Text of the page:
Everyone wants to be a god of death it seems. Why is that so? I don’t know about others, but I much prefer life. When you’re dead, you can’t taste things, or feel the soft, new nest underneath you. When you’re dead, you can’t expand your knowledge. So why there’s so many gods of death? I mean, think about it. Arthas, the Lich King, presented himself to the vrykul as a “death god”. His “best friend” Yogg-Saron of course had to suffix his already scary title of “Old God” with “of Death”. Now, DEATHwing decided his name doesn’t have enough death in it so he proclaimed himself an Aspect of DEATH. Even the squawking quilboar had an organization called “Death’s Head”. It seems that if you want to sound scary you have to put as much DEATH as possible in your names and titles. Coming soon: deathy death death of death (and death). And then there are these Xa’tac.
I really wish my debtors would stop winding up dead or otherwise incapacitated. I mean, technically the last one was a set up with a body procured by a lich, but this time it really happened. I sent a few people to track down a Forsaken who owed me some gold. I knew he was spending time around the Bloodmoon Isle in Grizzly Hills, researching the worgen curse, probably on behalf of the Banshee Queen, although he’d never officially admit it. So I got a few people together and sent them through a portal to Grizzly Hills and told them to look for that Forsaken. After interrogating some starving trolls, they learned he hid in a nearby crypt (what is with Forsaken and crypts?) and went in to investigate. Lo and behold, the Forsaken was dead and had no gold on him. But this is where the fun part starts.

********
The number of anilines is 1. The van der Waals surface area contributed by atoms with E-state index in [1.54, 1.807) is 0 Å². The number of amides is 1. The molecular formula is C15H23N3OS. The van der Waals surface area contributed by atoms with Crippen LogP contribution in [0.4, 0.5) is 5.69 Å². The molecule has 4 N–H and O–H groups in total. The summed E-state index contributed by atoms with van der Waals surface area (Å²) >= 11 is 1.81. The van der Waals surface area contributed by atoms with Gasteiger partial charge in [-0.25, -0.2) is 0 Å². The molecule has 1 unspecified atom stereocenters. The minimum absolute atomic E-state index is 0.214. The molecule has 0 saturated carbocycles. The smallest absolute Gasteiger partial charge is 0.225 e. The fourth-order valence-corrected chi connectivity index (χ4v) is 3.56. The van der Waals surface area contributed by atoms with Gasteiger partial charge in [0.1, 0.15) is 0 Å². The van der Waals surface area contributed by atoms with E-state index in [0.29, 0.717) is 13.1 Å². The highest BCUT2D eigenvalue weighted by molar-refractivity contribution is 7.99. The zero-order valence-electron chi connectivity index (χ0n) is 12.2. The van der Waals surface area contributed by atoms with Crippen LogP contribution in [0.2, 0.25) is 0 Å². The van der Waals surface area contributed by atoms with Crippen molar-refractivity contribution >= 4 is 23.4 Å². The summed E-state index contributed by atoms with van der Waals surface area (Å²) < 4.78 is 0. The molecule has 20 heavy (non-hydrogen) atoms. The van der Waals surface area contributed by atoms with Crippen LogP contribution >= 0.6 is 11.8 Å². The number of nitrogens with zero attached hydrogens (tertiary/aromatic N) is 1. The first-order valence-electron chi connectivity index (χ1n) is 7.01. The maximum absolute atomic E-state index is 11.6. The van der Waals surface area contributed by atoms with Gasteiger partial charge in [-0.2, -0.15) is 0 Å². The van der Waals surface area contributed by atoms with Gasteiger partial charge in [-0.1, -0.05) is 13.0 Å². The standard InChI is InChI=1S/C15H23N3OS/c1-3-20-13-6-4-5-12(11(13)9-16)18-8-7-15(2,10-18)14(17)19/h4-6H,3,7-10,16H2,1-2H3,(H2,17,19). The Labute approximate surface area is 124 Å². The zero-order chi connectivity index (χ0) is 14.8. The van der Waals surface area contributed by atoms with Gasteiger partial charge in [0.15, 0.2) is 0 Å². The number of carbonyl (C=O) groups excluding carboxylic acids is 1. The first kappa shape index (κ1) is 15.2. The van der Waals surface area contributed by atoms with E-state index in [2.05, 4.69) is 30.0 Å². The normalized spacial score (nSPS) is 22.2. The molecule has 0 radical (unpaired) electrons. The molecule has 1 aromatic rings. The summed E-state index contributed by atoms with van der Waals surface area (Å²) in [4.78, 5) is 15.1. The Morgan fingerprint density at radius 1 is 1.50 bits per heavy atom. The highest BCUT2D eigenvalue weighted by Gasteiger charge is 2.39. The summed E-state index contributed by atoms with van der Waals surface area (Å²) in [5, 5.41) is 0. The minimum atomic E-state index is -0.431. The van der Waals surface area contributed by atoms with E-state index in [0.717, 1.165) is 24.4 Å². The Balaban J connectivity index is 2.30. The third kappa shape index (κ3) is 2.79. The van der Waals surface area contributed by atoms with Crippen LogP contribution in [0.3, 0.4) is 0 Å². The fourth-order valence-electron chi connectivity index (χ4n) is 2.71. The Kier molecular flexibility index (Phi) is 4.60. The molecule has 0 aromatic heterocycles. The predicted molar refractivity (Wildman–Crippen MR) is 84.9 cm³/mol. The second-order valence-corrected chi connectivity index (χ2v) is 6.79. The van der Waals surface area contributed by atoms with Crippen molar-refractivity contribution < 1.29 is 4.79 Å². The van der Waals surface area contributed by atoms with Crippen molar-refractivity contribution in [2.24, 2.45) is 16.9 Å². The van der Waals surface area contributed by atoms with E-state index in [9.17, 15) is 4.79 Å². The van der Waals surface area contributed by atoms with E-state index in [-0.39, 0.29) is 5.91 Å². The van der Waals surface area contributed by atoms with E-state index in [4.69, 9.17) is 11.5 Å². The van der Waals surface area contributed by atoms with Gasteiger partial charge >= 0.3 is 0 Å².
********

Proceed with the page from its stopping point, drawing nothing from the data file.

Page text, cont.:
No matter what you do, there are always repercussions down the line. Sometimes the most innocuous thing can result in a disaster. I believe it’s been called “butterfly effect” before – where a butterfly flapping its wings on the other side of the globe can cause a hurricane here. And I guess you could say we had a bit of a butterfly effect here yesterday. That is, if instead of butterflies you have time-shifting dragon whelps and instead of a hurricane you have “Old God-worshiping monstrosities nearly getting their hands on what would be a doomsday device for them”. It all began with that incursion – the alternate reality Poddric appearing and then committing suicide inside the tower, so close to the rift.